Wednesday, May 19, 2010

Salary Surveys on the Web

When you're exploring a career, you probably want to know what level of earnings to expect. In my books, I rely almost exclusively on figures from the Occupational Earnings Survey provided by the Bureau of Labor Statistics. However, many other sources of earnings data are available.

I learned about one of these last week because of an article I wrote about the "beginning wages" of airline pilots. I received an amazing quantity of feedback about this subject. The feedback has been uniformly negative, and rightly so. As I explained in a previous blog (on the site where I used to blog), the figure I published (and which was publicized in some news articles) was based on the 10th percentile earnings of pilots. That figure can be a rough estimate of beginners' earnings in some careers, but for airline pilots and probably for many other careers, it can be way off-target.

I'm happy to say that the feedback I received has pointed me to an excellent source of information about the actual wages of pilots. I thank Captain Roy White and James Ball (author of "So, You Want to be a Pilot, Eh? - A Guidebook for Canadian Pilot Training") for referring me to, where you will find earnings figures for various airlines. Because most beginners start at regional airlines, you probably want to click "Regional" to see the pay figures listed there if you're interested in what beginners earn. Here are the first-year earnings for the first 10 airlines listed there:

Air Wisconsin: $21,000 + per diem
Cape Air: $12,600 + per diem
Colgan Air: $18,900 + per diem
CommuteAir: $17,712 + per diem
Compass: $20,160 + per diem
Era: $25,000 + per diem
Go Jet: $20,160 + per diem
Great Lakes: $14,400 + per diem
Gulfstream: $16,200 + per diem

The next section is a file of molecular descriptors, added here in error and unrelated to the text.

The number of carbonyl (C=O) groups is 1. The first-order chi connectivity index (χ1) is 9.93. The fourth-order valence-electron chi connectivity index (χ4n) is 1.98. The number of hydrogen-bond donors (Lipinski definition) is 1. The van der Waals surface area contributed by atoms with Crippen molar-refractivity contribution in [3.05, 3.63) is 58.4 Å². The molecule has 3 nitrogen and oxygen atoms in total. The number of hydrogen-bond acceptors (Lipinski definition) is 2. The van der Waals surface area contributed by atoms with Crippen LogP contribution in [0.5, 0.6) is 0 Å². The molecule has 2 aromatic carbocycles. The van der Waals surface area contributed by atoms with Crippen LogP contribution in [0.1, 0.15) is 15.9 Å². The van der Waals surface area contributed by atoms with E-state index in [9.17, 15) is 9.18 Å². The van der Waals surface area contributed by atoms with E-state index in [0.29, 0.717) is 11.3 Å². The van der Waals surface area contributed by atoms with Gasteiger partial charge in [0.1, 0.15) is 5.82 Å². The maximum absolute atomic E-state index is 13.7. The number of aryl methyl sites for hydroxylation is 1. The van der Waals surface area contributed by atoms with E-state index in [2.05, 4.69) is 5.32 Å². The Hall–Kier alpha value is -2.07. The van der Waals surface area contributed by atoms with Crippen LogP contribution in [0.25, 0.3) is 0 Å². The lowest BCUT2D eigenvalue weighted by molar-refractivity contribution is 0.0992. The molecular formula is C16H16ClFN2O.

Horizon Air: $26,100 + per diem

These wages are obviously much lower than the 10th percentile earnings for all pilots ($55,330).

I know that there are many sources like this one that provide salary information about specific occupations. My first job in the career information industry consisted of acquiring these sources by mail (the World Wide Web did not yet exist), judging their validity, reconciling conflicting figures from different sources, inflating the figures as needed to make them apply to the same time period, and typing them up so a data entry keyer could put them into the database for the SIGI computer-based career guidance and information system.

To keep about 250 occupations up to date, I and another worker had to devote about two-thirds of our time to this effort. You can understand that this level of effort would not be feasible to sustain for the hundreds of occupations covered by my books for JIST. That's why I'm going to continue to rely on the occupational Earnings Survey for the median income figures of occupations. The figures from this survey are comparable and provide a useful first look at what you might earn in the occupation.

As with all other topics of career information, I would suggest that when you get serious about exploring an occupation, you go beyond the OES figures and examine occupation-specific sources of information, such as and other sites maintained for a particular occupation or industry. That's a lot easier to do nowadays, thanks to the World Wide Web. On the other hand, you surely know that the Web also provides a platform for less-than-objective information providers to publish figures that may reflect their self-interest: either to discourage or encourage career entrants.

So check the basis of the figures. And then investigate the local wage picture, which may be very different from the national averages.

No comments:

Post a Comment